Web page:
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Grade 8 learner sent home for having Afro hair

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We are not here for fashion parades, says principal

Photo of learner with Afro outside his school\'s gate.
Sisipho Mantla (13) outside the gates of VM Kwinana Secondary School in KwaNobuhle, Uitenhage. He has been sent home repeatedly for refusing to cut his hair. Photo: Thamsanqa Mbovane
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A grade 8 learner at VM Kwinana Secondary School in KwaNobuhle, Uitenhage, has been barred from attending classes until he trims his Afro-styled hair.

The school says 13-year-old Sisipho Mantla has ignored numerous complaints and is controvening its code of conduct by refusing to cut his hair. School policy is that learners’ hair should be kept “short and neatly combed”. But some learners and parents at the school believe the policy is outdated.

VM Kwinana is known for its strict code of conduct. In 2013, the school made headlines across the country for its strict hair policy after it expelled Sinothando “Zebulon” Booi, who was 14 at the time, for wearing dreadlocks.

This sparked protests by the local Rastafarian community. They argued that Booi’s dreads were part of his cultural beliefs and should be accepted by the school. VM Kwinana has since allowed learners to wear dreadlocks only if the parents can show that their child practises the Rastafarian culture. Booi is currently completing matric at VM Kwinana.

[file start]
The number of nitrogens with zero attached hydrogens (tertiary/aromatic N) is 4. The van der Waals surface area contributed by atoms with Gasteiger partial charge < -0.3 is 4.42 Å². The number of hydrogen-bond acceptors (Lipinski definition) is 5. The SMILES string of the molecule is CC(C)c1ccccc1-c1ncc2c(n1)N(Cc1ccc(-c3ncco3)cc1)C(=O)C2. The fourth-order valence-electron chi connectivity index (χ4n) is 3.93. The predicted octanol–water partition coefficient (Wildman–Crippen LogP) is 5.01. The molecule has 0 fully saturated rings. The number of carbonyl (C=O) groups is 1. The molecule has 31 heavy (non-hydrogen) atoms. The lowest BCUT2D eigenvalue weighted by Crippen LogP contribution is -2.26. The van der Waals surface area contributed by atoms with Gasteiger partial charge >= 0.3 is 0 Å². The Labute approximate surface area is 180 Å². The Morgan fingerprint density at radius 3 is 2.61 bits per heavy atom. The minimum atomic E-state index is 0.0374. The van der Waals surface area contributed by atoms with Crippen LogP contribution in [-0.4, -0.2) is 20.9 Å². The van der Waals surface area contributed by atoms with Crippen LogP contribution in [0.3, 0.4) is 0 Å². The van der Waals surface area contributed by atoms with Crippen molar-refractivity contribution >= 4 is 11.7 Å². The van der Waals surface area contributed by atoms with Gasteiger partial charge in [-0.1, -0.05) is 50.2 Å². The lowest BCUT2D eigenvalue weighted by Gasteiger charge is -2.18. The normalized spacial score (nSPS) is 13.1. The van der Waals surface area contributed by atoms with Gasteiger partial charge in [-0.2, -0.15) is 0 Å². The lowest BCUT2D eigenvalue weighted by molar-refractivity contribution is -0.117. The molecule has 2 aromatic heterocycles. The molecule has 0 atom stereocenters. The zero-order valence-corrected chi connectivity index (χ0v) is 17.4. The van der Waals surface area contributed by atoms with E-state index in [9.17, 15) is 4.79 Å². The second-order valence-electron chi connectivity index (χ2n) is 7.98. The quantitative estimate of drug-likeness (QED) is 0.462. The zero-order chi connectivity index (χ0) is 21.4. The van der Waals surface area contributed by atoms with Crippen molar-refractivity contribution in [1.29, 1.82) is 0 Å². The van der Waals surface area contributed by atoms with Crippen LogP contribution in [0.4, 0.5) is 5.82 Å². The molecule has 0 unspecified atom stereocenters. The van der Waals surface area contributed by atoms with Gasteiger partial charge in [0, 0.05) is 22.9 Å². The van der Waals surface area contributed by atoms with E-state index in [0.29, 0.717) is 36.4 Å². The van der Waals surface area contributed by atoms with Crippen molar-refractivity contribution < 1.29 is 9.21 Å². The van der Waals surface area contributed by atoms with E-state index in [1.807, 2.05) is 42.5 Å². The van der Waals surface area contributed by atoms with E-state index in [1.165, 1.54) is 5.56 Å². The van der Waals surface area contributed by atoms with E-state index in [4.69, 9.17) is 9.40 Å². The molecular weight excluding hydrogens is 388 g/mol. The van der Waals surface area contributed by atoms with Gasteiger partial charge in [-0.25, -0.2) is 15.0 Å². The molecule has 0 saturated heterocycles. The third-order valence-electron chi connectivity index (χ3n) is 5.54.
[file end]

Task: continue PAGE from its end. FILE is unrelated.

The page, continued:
On Monday, dressed in his full school uniform, Sisipho was denied entry into the school by a security guard. He was eventually escorted onto the school’s property after a caretaker saw the incident being photographed.

Sisipho has been home since last Thursday after a teacher instructed him not to return until he had cut his “big Afro hair”. His parents say the school has sent their son home over his hair repeatedly since January.

Other learners at the school gate told GroundUp that learners are regularly denied entry if they have dreadlocks, uncombed or Afro hair, moustaches or wear earrings.

Sisipho’s mother, Lumka Mantla, said that when Sipho was sent home last week “he was crying”.

“I immediately phoned the principal. But he insisted my son should reduce his Afro hair or cut it to a brush cut,” she said.

Mantla says as working parents they are unable to visit the school during the week. She dismissed the school’s complaints, saying her son’s hair was “clean and natural”.

“If they called us saying our son was on drugs or had insulted other pupils, I would have understood. But I find it to be nonsense to go to school to discuss my son’s Afro hair.”

Mantla says they were told that “students with big hair lose focus”. The family says Sisipho has since asked to be moved to a different school next year.

VM Kwinana principal Mawonga Blou said the school was acting within its rights. Blou said, “Our school was once termed a Yizo Yizo school where pupils did as they pleased and were out of control. Now, we have a highly disciplined learner force. The problem here is the child, not the parents, because they signed the code of conduct.”

Asked about the school’s previous stance on its hair policy, Blou said the issue has been discussed at meetings with parents. “We don’t allow dreadlocks for fashion. We are not here for fashion parades. We are in agreement with the parents who signed the code of conduct. Parents have a choice to take their child to schools where they fit.”

Blou said the school often offered to assist parents who could not afford to cut their child’s hair.

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TOPICS:  Education